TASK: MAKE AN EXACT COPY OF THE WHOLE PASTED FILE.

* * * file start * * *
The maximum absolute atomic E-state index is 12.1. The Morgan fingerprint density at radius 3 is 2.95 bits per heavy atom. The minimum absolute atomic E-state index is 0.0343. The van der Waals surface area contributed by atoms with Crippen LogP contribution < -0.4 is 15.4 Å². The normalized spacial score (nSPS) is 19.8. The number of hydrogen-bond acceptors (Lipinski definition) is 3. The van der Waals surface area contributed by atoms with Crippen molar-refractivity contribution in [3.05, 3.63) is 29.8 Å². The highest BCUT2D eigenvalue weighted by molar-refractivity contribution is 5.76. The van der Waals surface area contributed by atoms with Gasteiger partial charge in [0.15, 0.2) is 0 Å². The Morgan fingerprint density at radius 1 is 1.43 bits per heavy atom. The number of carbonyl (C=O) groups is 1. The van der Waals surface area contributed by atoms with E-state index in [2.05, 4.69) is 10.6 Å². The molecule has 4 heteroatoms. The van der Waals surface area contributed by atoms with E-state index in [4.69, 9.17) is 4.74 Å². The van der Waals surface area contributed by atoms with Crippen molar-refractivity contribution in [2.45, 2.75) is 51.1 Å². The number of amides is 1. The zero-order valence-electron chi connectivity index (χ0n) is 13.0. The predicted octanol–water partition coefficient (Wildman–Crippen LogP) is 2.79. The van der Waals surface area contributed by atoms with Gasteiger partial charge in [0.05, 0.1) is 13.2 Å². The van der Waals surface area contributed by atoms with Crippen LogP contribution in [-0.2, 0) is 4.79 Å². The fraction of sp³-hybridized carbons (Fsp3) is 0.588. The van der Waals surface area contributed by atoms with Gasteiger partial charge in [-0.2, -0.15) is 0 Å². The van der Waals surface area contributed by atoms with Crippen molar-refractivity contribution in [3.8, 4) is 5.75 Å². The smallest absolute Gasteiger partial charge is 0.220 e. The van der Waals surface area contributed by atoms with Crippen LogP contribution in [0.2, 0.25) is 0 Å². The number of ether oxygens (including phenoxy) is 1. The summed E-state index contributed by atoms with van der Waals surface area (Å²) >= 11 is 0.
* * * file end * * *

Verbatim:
The maximum absolute atomic E-state index is 12.1. The Morgan fingerprint density at radius 3 is 2.95 bits per heavy atom. The minimum absolute atomic E-state index is 0.0343. The van der Waals surface area contributed by atoms with Crippen LogP contribution < -0.4 is 15.4 Å². The normalized spacial score (nSPS) is 19.8. The number of hydrogen-bond acceptors (Lipinski definition) is 3. The van der Waals surface area contributed by atoms with Crippen molar-refractivity contribution in [3.05, 3.63) is 29.8 Å². The highest BCUT2D eigenvalue weighted by molar-refractivity contribution is 5.76. The van der Waals surface area contributed by atoms with Gasteiger partial charge in [0.15, 0.2) is 0 Å². The Morgan fingerprint density at radius 1 is 1.43 bits per heavy atom. The number of carbonyl (C=O) groups is 1. The van der Waals surface area contributed by atoms with E-state index in [2.05, 4.69) is 10.6 Å². The molecule has 4 heteroatoms. The van der Waals surface area contributed by atoms with E-state index in [4.69, 9.17) is 4.74 Å². The van der Waals surface area contributed by atoms with Crippen molar-refractivity contribution in [2.45, 2.75) is 51.1 Å². The number of amides is 1. The zero-order valence-electron chi connectivity index (χ0n) is 13.0. The predicted octanol–water partition coefficient (Wildman–Crippen LogP) is 2.79. The van der Waals surface area contributed by atoms with Gasteiger partial charge in [0.05, 0.1) is 13.2 Å². The van der Waals surface area contributed by atoms with Crippen LogP contribution in [-0.2, 0) is 4.79 Å². The fraction of sp³-hybridized carbons (Fsp3) is 0.588. The van der Waals surface area contributed by atoms with Gasteiger partial charge in [-0.2, -0.15) is 0 Å². The van der Waals surface area contributed by atoms with Crippen molar-refractivity contribution in [3.8, 4) is 5.75 Å². The smallest absolute Gasteiger partial charge is 0.220 e. The van der Waals surface area contributed by atoms with Crippen LogP contribution in [0.2, 0.25) is 0 Å². The number of ether oxygens (including phenoxy) is 1. The summed E-state index contributed by atoms with van der Waals surface area (Å²) >= 11 is 0.